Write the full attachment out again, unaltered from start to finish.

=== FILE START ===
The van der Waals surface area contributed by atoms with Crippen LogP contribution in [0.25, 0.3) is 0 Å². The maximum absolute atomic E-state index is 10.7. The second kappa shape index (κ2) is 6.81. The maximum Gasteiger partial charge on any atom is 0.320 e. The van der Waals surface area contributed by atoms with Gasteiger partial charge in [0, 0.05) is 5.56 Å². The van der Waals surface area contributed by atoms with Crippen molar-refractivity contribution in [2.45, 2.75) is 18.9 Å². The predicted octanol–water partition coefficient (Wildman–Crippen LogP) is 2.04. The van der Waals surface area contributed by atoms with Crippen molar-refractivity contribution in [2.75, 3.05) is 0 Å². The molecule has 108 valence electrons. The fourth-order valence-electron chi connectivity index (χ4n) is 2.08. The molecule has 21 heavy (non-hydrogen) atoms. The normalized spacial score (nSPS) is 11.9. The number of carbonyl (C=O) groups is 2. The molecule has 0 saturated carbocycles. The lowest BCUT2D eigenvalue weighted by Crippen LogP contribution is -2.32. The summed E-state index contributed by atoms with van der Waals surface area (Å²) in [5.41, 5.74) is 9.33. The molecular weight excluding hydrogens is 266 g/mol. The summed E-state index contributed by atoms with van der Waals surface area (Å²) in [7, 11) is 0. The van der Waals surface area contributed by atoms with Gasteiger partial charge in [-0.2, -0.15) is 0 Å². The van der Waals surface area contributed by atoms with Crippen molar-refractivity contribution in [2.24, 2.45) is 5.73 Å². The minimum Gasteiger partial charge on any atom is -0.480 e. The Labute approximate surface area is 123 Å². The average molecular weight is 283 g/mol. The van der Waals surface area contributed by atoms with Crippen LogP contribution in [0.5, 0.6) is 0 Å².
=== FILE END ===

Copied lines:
The van der Waals surface area contributed by atoms with Crippen LogP contribution in [0.25, 0.3) is 0 Å². The maximum absolute atomic E-state index is 10.7. The second kappa shape index (κ2) is 6.81. The maximum Gasteiger partial charge on any atom is 0.320 e. The van der Waals surface area contributed by atoms with Gasteiger partial charge in [0, 0.05) is 5.56 Å². The van der Waals surface area contributed by atoms with Crippen molar-refractivity contribution in [2.45, 2.75) is 18.9 Å². The predicted octanol–water partition coefficient (Wildman–Crippen LogP) is 2.04. The van der Waals surface area contributed by atoms with Crippen molar-refractivity contribution in [2.75, 3.05) is 0 Å². The molecule has 108 valence electrons. The fourth-order valence-electron chi connectivity index (χ4n) is 2.08. The molecule has 21 heavy (non-hydrogen) atoms. The normalized spacial score (nSPS) is 11.9. The number of carbonyl (C=O) groups is 2. The molecule has 0 saturated carbocycles. The lowest BCUT2D eigenvalue weighted by Crippen LogP contribution is -2.32. The summed E-state index contributed by atoms with van der Waals surface area (Å²) in [5.41, 5.74) is 9.33. The molecular weight excluding hydrogens is 266 g/mol. The summed E-state index contributed by atoms with van der Waals surface area (Å²) in [7, 11) is 0. The van der Waals surface area contributed by atoms with Gasteiger partial charge in [-0.2, -0.15) is 0 Å². The van der Waals surface area contributed by atoms with Crippen molar-refractivity contribution in [2.24, 2.45) is 5.73 Å². The minimum Gasteiger partial charge on any atom is -0.480 e. The Labute approximate surface area is 123 Å². The average molecular weight is 283 g/mol. The van der Waals surface area contributed by atoms with Crippen LogP contribution in [0.5, 0.6) is 0 Å².